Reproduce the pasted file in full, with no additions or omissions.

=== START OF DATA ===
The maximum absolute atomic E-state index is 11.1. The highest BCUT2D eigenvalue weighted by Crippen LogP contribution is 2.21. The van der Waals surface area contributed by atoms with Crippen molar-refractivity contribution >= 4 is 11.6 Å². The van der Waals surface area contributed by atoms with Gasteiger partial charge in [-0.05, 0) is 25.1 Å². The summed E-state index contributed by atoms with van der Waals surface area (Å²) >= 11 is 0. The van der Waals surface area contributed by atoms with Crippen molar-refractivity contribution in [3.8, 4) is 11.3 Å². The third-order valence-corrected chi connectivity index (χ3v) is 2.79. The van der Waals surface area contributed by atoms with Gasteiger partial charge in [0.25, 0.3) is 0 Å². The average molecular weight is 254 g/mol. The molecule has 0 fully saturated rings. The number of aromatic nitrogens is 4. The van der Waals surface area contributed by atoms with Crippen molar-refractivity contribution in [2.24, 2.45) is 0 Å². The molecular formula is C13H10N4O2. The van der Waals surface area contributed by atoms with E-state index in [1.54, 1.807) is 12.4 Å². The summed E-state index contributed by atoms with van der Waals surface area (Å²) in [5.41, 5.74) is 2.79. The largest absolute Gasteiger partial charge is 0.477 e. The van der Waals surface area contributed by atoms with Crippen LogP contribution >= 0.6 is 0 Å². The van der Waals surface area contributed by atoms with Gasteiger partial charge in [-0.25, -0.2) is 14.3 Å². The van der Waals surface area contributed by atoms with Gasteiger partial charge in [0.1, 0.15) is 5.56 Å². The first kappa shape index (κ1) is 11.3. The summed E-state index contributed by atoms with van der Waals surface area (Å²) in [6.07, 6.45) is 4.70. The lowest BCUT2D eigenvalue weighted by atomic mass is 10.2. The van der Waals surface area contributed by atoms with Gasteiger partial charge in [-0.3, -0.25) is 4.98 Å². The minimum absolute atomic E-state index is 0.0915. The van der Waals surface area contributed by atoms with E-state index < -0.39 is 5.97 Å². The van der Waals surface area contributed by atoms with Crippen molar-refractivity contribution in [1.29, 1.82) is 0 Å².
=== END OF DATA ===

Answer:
The maximum absolute atomic E-state index is 11.1. The highest BCUT2D eigenvalue weighted by Crippen LogP contribution is 2.21. The van der Waals surface area contributed by atoms with Crippen molar-refractivity contribution >= 4 is 11.6 Å². The van der Waals surface area contributed by atoms with Gasteiger partial charge in [-0.05, 0) is 25.1 Å². The summed E-state index contributed by atoms with van der Waals surface area (Å²) >= 11 is 0. The van der Waals surface area contributed by atoms with Crippen molar-refractivity contribution in [3.8, 4) is 11.3 Å². The third-order valence-corrected chi connectivity index (χ3v) is 2.79. The van der Waals surface area contributed by atoms with Gasteiger partial charge in [0.25, 0.3) is 0 Å². The average molecular weight is 254 g/mol. The molecule has 0 fully saturated rings. The number of aromatic nitrogens is 4. The van der Waals surface area contributed by atoms with Crippen molar-refractivity contribution in [2.24, 2.45) is 0 Å². The molecular formula is C13H10N4O2. The van der Waals surface area contributed by atoms with E-state index in [1.54, 1.807) is 12.4 Å². The summed E-state index contributed by atoms with van der Waals surface area (Å²) in [5.41, 5.74) is 2.79. The largest absolute Gasteiger partial charge is 0.477 e. The van der Waals surface area contributed by atoms with Crippen LogP contribution >= 0.6 is 0 Å². The van der Waals surface area contributed by atoms with Gasteiger partial charge in [-0.25, -0.2) is 14.3 Å². The van der Waals surface area contributed by atoms with Gasteiger partial charge in [0.1, 0.15) is 5.56 Å². The first kappa shape index (κ1) is 11.3. The summed E-state index contributed by atoms with van der Waals surface area (Å²) in [6.07, 6.45) is 4.70. The lowest BCUT2D eigenvalue weighted by atomic mass is 10.2. The van der Waals surface area contributed by atoms with Gasteiger partial charge in [-0.3, -0.25) is 4.98 Å². The minimum absolute atomic E-state index is 0.0915. The van der Waals surface area contributed by atoms with E-state index < -0.39 is 5.97 Å². The van der Waals surface area contributed by atoms with Crippen molar-refractivity contribution in [1.29, 1.82) is 0 Å².